Winesburg, Ohio

By Sherwood Anderson; Dover Thrift Editions
(Dover Publications, Paperback, Abridged, 9780486282695, 160pp.)

Publication Date: January 1995

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Description
In this moving collection of interrelated stories, Ohio-born Sherwood Anderson (1876-1941) illuminates the loneliness and frustration spiritual, emotional and artistic of life in a small American town. Winesburg, Ohio subtly portrays as well a young writer's coming of age, searching for love, yearning for a less stifling world.
Through the eyes of young George Willard, the inner lives of many of Winesburg's inhabitants open to us. Before George leaves the community, we have learned much about his mother Elizabeth, his friend Helen White, his teacher Kate Swift and other Winesburg residents the lonely, sensitive Dr. Reefy, the tormented Rev. Charles Hartman and the enigmatic Wing Biddlebaum among them.
Through Anderson's art, their stories are woven into a powerful portrayal of community life, and, ironically, of the isolation its close atmosphere can engender. A great success on its first publication in 1919, Winesburg, Ohio profoundly influenced a generation of fiction writers with its deeply moving poetic realism. It endures as a classic portrait of American life.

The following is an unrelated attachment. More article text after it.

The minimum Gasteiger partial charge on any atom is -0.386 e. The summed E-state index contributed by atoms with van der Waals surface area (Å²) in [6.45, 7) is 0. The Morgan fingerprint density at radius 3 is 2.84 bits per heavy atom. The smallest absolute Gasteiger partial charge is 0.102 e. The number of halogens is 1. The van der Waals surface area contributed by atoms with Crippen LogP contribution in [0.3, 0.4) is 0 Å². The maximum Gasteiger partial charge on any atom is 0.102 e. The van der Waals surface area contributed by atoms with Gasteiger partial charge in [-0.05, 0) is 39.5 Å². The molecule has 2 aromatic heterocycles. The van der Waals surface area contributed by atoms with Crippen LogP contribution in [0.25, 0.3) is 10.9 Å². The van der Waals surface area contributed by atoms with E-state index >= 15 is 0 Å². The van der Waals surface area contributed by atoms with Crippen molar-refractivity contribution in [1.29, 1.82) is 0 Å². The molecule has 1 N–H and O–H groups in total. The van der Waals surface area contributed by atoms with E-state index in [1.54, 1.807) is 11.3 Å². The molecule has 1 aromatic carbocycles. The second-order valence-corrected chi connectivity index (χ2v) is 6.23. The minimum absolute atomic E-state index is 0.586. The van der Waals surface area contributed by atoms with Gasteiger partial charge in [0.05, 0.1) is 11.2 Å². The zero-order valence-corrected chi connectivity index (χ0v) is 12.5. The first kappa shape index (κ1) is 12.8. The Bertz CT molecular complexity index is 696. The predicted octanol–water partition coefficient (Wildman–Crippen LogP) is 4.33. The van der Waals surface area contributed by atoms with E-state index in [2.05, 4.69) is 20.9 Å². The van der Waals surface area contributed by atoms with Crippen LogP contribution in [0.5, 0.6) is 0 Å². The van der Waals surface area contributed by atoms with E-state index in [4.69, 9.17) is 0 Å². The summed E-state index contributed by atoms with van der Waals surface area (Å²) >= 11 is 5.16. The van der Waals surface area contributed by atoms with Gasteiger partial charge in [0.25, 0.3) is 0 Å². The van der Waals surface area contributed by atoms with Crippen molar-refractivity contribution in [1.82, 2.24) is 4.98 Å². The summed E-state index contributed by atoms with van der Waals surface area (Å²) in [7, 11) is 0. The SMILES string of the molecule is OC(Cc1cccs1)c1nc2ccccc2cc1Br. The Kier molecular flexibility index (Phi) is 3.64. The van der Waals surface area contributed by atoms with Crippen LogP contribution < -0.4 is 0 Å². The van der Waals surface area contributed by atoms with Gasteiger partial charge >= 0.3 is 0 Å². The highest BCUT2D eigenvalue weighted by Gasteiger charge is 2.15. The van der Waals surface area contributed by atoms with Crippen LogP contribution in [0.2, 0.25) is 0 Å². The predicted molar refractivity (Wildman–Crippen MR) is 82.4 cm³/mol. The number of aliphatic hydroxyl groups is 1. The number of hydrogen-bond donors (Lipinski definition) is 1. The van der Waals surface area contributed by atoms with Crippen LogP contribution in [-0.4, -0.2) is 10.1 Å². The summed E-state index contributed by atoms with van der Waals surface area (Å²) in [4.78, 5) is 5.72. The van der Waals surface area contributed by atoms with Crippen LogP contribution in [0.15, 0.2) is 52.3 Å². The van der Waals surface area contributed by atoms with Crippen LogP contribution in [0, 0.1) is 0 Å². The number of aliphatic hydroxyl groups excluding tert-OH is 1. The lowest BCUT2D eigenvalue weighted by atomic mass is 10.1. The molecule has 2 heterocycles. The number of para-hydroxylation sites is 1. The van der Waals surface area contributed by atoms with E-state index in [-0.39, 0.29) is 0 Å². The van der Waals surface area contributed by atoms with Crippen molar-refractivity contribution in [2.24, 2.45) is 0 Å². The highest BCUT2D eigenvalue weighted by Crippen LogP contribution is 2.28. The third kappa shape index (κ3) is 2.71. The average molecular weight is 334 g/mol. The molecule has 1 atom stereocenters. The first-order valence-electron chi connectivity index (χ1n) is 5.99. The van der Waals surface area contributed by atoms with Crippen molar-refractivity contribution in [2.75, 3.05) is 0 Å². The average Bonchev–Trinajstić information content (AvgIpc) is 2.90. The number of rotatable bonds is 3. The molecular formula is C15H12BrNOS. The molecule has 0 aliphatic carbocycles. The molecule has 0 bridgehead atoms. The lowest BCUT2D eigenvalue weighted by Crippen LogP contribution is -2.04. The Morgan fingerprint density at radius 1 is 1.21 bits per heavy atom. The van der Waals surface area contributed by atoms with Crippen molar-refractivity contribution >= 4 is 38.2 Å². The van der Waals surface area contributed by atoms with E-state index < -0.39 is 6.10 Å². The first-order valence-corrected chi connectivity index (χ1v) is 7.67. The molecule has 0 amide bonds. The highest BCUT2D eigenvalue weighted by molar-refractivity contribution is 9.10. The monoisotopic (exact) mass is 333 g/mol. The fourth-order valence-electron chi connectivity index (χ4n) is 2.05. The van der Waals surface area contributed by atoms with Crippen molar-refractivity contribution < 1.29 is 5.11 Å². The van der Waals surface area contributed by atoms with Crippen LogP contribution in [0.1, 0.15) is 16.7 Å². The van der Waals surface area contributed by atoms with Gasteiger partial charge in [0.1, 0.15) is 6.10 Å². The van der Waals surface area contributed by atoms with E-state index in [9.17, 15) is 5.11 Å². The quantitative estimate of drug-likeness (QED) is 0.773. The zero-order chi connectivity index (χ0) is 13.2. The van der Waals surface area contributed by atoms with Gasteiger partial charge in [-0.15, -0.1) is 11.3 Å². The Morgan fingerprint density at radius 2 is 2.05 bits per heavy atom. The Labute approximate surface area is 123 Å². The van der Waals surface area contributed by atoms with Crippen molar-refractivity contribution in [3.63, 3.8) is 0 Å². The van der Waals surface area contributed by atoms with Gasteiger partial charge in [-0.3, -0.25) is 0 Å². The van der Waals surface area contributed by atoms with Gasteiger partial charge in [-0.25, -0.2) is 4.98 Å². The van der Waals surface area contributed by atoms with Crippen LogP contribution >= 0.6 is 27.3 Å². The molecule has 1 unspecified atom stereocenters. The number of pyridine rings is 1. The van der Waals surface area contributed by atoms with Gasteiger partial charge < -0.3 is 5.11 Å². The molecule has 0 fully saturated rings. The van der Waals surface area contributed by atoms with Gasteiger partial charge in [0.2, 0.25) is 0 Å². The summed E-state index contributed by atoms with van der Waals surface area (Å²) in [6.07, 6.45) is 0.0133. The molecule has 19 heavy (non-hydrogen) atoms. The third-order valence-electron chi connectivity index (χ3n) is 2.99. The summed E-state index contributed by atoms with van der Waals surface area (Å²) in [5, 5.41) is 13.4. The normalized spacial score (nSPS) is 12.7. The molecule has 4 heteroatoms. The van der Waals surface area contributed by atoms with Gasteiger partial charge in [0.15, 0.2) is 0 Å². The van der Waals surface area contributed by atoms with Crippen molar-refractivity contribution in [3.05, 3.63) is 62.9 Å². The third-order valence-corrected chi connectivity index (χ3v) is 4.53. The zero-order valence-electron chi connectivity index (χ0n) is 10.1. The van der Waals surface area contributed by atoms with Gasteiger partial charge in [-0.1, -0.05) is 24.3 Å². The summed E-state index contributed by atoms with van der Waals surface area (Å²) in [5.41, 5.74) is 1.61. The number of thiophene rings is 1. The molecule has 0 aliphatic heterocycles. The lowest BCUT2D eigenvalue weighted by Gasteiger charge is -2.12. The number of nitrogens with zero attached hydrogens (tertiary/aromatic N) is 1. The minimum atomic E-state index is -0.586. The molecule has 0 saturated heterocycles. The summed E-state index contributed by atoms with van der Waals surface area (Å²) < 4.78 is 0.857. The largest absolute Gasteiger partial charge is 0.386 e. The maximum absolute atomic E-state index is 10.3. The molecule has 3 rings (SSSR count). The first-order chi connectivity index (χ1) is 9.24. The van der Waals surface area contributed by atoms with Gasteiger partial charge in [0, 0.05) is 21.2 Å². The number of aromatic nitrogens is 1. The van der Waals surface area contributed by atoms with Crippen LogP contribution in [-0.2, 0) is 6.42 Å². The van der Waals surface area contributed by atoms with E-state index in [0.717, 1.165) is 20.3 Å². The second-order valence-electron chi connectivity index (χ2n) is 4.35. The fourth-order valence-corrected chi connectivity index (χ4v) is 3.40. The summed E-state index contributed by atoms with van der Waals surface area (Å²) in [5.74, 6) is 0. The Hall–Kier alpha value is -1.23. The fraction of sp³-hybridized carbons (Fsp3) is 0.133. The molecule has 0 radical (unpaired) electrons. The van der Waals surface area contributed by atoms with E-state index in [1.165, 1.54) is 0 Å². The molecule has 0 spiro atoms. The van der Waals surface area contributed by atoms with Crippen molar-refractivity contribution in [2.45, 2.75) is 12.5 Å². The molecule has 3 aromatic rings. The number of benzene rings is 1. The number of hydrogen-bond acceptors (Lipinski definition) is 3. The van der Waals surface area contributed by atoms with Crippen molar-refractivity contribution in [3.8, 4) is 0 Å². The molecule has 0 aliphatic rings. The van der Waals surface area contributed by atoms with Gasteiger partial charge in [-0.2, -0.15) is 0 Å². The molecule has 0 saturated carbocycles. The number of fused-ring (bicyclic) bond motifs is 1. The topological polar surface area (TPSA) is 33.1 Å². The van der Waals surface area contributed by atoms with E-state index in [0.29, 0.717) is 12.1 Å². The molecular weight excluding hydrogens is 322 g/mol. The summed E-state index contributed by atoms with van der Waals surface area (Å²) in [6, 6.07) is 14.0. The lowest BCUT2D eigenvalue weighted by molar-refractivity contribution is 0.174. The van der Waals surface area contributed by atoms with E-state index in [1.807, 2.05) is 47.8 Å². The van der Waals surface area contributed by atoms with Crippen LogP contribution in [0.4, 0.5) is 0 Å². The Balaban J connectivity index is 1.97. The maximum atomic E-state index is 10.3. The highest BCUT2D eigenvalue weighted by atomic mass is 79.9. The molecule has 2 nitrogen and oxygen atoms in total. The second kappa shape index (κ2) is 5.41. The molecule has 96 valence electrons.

About the Author
Winesburg, Ohio By Sherwood Anderson Sherwood Anderson (September 13, 1876 - March 8, 1941) was an American novelist and short story writer, known for subjective and self-revealing works. Self-educated, he rose to become a successful copywriter and business owner in Cleveland and Elyria, Ohio. In 1912, Anderson had a nervous breakdown that led him to abandon his business and family to become a writer. At the time, he moved to Chicago and was eventually married three more times. His most enduring work is the short-story sequence Winesburg, Ohio, which launched his career. Throughout the 1920s, Anderson published several short story collections, novels, memoirs, books of essays, and a book of poetry. Though his books sold reasonably well, Dark Laughter (1925), a novel inspired by Anderson's time in New Orleans during the 1920s, was the only bestseller of his career.

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